Orley Ashenfelter

First name
Orley
Last name
Ashenfelter
Abstract
Based on hourly wage rates from nearly all McDonald’s restaurants, and prices of the Big Mac sandwich, we find an elasticity of the wage with respect to the minimum wage of 0.7. This elasticity does not differ between affected and unaffected restaurants because many restaurants maintain a constant wage ‘premium’ above the minimum wage. Higher minimum wages are not associated with faster adoption of touch-screen ordering, and there is near-full price pass-through of minimum wages. Minimum wages lead to higher real wages (expressed in Big Macs per hour) that are one fifth lower than the corresponding increases in nominal wages.
Year of Publication
2021
Number
646
Date Published
01/2021
Ashenfelter, O., & Jurajda, Š. (2021). Wages, Minimum Wages, and Price Pass-Through: The Case of McDonald’s Restaurants. Retrieved from http://arks.princeton.edu/ark:/88435/dsp01sb397c318 (Original work published 01/2021AD)
Working Papers
Abstract
Throughout the post—war period, U.S. and Canadian unemployment rates
moved in tandem, but this historical link apparently ended in 1982.
During the past three years, Canadian unemployment rates have been some
three percentage points higher than their U.S. analogues, and this gap
shows no sign of diminishing. This paper is an empirical evaluation of
a variety of explanations for this new unemployment gap.
We first show that the demographic and industrial composition of
the two countries is remarkably similar, so that no simple mechanical
hypothesis explain the basic puzzle. It is also evident that the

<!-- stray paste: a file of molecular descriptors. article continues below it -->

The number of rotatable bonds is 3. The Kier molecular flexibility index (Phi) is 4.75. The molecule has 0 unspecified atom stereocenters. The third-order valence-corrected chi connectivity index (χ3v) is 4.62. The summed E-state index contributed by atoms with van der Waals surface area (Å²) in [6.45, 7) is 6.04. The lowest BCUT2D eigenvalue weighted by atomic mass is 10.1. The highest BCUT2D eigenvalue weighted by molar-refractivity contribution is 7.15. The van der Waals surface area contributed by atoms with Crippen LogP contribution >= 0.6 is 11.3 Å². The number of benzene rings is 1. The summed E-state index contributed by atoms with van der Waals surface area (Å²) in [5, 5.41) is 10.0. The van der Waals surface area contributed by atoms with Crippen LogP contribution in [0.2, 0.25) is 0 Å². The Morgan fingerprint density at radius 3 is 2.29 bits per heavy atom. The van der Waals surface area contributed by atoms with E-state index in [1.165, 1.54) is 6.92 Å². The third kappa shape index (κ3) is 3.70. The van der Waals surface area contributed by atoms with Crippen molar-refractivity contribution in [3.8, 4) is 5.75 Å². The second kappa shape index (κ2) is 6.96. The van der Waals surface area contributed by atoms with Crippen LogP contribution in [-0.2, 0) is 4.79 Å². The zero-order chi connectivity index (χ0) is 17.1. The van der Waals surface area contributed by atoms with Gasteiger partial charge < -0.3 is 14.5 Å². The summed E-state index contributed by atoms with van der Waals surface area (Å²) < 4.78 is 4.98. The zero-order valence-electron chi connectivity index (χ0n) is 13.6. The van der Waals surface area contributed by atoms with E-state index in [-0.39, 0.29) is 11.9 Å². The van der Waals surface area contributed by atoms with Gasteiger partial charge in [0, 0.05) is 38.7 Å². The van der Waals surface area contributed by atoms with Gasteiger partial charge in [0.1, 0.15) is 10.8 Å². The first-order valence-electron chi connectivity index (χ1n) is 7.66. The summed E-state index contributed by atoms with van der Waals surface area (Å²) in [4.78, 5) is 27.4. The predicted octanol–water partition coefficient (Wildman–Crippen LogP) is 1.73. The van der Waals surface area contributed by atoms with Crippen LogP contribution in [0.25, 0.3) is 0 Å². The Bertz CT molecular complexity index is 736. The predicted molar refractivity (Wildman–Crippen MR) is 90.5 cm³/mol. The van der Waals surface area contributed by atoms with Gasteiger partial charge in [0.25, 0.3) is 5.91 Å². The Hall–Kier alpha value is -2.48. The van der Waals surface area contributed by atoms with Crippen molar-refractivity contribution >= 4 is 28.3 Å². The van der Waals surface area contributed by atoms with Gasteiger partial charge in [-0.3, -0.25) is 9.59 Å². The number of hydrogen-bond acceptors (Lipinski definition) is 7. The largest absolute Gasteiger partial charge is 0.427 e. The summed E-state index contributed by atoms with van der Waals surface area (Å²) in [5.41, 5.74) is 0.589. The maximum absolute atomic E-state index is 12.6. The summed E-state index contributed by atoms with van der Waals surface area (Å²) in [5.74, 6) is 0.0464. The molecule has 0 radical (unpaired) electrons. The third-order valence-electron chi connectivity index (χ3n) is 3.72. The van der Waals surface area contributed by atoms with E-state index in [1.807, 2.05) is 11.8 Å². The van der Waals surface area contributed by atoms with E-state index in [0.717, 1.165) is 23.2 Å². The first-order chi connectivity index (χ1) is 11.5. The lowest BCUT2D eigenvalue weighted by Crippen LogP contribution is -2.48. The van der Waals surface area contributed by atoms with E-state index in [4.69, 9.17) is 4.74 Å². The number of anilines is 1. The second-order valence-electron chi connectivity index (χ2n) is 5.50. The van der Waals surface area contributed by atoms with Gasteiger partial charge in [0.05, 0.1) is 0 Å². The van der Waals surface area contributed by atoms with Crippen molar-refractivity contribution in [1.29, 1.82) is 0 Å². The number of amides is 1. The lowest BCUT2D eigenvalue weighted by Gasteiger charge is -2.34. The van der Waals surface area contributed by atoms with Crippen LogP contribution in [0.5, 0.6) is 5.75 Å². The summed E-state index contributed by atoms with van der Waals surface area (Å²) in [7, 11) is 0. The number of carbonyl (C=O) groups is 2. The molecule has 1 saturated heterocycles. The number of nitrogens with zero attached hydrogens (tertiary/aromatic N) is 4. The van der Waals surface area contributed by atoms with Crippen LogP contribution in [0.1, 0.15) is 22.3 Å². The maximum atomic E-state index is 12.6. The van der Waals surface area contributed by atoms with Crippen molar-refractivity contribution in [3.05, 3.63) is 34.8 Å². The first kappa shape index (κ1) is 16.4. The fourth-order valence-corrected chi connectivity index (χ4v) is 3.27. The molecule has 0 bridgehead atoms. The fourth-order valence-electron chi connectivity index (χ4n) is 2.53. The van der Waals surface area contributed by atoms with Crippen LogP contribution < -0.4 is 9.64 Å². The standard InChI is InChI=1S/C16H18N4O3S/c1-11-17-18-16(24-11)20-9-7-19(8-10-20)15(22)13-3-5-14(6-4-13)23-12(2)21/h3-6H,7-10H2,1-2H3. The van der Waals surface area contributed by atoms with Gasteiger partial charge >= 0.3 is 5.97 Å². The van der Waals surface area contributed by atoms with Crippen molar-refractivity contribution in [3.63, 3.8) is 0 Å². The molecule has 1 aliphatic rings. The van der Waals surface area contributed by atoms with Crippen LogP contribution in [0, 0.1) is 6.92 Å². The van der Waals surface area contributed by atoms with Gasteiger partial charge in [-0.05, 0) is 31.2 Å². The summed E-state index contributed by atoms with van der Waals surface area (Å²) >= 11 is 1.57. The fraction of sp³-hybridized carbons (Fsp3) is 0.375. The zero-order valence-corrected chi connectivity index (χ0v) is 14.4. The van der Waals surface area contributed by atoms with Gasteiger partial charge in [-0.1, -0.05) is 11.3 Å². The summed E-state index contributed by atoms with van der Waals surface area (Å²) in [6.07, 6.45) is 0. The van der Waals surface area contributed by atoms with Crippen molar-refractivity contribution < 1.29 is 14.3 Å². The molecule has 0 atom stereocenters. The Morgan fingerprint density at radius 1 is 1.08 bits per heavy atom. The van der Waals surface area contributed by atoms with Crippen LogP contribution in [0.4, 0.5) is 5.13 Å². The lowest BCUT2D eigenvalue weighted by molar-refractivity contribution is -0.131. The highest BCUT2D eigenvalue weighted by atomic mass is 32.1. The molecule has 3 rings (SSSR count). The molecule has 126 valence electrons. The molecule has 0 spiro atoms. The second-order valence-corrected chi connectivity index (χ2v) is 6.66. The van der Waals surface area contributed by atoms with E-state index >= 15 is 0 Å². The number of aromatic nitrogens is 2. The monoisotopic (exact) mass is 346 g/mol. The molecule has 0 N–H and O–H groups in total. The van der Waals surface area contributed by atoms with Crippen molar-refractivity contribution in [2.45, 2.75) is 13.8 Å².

increase in Canadian unemployment relative to U.S. unemployment cannot
be fully attributed to output movements. We find that the gap between
actual and predicted Canadian output, based on U.S. output, has fallen
dramatically since 1982 while the unemployment gap has widened. We also
find that unemployment in Canada was 2 to 3 percentage points higher in
1983 and 1984 than predicted by Canadian output.
We have investigated a variety of hypotheses to explain the slow
growth of employment in Canada after 1982. These hypotheses attribute
the slow growth of employment to rigidities in the labor market that
raise employers’ costs and restrict the flow of workers between
sectors. The evidence does not support the notion that the growth in
relative unemployment in Canada is due to differences in the regulation
of the labor market in the two countries. Minimum wage laws and
unemployment benefits are fairly similar in Canada and the U.S., and
neither has changed relative to the other in the last decade.
Unionization rates have increased in Canada relative to U.S. since
1970. Most of this divergence occurred before 1980, however, and does
not seem to have created an unemployment gap prior to 1980. Finally,
the hypothesis that differential real wage rates are a major determinant
of relative employment in the U.S. and Canada is soundly rejected by the
data. Real wage rates have been essentially uncorrelated with employ-
ment movements within each country and between the two countries.